Weekend Reading: The Greatest Paradox in Markets

This article appears as part of Casey Weade's Weekend Reading for Retirees series. Every Friday, Casey highlights four hand-picked articles on trending retirement topics and delivers them straight to your email inbox. Get on the list here.
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Weekend Reading

Some say an investor’s worst enemies are fear and greed. These emotions have the power to drive markets to extreme highs and lows, and as noted here, we’ve seen such instances occur over the past few years.


They are as follows:

📌 Fear, on March 12, 2020: Marked as one of the “most oversold readings in history”, investors on this day saw just one percent of S&P 500 stocks close above their 50-day moving average. The market was down 27 percent from February 2020, and continued to move lower.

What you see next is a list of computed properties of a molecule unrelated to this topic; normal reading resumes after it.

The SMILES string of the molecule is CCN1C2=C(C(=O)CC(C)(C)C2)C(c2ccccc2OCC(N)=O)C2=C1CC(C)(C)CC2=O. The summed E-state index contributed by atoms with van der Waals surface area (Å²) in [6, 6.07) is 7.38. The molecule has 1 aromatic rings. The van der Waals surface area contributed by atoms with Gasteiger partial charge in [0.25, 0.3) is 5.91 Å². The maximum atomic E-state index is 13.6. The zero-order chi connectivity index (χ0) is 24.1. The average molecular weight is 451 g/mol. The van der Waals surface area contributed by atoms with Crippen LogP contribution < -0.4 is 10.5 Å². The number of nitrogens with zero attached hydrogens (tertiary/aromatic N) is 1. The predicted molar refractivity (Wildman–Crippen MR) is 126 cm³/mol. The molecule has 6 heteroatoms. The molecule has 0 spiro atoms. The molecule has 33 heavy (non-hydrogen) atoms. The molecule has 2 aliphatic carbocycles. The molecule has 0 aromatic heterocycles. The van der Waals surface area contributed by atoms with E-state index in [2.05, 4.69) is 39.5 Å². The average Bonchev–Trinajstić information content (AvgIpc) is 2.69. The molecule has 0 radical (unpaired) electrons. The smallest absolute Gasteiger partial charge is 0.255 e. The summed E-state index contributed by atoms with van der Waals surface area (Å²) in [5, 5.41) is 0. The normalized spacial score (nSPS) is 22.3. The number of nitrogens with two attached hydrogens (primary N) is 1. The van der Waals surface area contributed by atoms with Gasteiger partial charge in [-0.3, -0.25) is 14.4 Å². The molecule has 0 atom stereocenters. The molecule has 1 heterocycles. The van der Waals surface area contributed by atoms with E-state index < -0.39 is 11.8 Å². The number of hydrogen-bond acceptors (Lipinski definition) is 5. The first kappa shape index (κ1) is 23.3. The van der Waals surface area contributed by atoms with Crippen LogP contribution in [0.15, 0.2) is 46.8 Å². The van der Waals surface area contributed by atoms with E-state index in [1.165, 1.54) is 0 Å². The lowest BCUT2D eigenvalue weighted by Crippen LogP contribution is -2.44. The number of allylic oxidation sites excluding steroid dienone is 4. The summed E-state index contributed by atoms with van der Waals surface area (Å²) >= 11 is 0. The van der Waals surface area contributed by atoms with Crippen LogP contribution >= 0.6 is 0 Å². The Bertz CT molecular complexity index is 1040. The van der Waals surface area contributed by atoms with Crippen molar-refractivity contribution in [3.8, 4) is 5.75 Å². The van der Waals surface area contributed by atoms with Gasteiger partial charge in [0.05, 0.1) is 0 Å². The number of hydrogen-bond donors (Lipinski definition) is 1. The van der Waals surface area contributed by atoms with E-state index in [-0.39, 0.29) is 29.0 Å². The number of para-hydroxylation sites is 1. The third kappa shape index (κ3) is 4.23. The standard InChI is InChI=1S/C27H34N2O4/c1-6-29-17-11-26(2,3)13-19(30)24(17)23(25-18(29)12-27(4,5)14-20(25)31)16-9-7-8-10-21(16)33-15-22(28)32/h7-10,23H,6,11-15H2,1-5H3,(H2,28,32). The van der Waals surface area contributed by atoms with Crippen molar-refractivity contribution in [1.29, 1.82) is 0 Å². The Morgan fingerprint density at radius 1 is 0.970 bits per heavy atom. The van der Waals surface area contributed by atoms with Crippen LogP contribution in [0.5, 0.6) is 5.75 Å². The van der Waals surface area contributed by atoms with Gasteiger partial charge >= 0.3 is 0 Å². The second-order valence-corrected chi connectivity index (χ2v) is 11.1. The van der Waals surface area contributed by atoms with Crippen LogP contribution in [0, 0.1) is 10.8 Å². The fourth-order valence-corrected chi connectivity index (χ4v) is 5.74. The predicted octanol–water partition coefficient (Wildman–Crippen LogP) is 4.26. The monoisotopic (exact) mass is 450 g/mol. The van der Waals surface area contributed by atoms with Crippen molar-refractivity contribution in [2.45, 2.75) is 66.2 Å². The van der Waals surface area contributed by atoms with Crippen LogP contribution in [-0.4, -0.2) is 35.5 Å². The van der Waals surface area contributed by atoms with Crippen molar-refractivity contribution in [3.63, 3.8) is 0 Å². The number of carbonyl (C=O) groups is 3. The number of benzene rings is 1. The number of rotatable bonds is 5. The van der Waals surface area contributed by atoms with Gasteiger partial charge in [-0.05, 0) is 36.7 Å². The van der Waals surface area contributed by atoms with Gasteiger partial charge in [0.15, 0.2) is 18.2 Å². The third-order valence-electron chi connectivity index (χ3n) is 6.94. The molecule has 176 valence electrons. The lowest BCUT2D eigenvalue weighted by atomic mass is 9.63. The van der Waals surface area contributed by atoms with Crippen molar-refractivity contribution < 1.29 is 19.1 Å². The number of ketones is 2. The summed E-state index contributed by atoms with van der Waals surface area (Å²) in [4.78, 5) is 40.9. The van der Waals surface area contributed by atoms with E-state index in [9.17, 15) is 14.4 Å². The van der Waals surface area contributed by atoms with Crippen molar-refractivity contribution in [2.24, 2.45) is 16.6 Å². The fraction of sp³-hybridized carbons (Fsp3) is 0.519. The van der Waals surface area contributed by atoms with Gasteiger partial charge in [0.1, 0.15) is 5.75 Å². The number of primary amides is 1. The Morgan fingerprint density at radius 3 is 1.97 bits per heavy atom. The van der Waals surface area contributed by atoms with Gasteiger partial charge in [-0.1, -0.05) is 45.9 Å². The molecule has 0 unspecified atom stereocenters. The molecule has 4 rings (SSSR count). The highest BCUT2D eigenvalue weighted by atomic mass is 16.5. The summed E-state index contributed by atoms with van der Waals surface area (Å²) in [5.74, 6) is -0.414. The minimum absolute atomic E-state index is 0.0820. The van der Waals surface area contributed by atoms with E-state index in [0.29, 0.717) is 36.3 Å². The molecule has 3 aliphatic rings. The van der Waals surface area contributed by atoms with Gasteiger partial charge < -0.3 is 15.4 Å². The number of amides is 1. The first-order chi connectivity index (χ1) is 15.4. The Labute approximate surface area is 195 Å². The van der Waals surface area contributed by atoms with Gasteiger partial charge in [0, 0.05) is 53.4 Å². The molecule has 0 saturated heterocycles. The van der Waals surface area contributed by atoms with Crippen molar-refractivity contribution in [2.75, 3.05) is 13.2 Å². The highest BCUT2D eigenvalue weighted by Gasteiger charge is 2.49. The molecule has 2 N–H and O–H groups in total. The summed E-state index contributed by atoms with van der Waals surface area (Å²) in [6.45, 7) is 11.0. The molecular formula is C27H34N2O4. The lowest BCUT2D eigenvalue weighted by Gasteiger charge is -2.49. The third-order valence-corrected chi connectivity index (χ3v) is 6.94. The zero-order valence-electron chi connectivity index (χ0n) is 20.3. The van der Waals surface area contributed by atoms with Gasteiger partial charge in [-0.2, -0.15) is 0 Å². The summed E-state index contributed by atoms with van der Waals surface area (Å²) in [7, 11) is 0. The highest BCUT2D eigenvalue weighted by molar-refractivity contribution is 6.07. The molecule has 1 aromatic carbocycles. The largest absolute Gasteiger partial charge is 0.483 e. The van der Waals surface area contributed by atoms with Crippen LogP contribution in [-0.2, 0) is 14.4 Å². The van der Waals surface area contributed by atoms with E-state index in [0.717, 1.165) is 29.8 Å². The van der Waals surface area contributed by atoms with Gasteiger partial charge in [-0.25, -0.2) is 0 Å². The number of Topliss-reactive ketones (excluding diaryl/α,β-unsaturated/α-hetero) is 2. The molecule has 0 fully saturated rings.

📌 Greed, on May 28, 2020: After being in an extremely oversold state, stocks did what they do best: bounced back. On this day, 96 percent of S&P 500 stocks closed above their 50-day moving average, and rose 40 percent above the lows experienced in March. They then peaked at 60 percent in January 2022.

📌 Fear, on June 16, 2022: Since the beginning of the year, the S&P 500 has experienced a 24 percent decline, with just two percent of stocks sitting above their 50-day moving average.

The greatest paradox: What do we make of this information? As author Charlie Bilello states, “The greatest paradox in markets is that both extreme oversold and extreme overbought conditions tend to be followed by above-average returns.” How? It draws down again to fear and greed. Momentum from extreme highs and mean reversion from extreme lows create the “most powerful forces in markets”, prompting above-average returns.

Take heed: Now is a good opportunity to take advantage of an oversold market, whether that be through deployment of cash, rebalancing, tax loss harvesting or Roth conversion. It should also be noted that the market can still take extended periods of time to truly recover, and a sound plan can help provide you that time.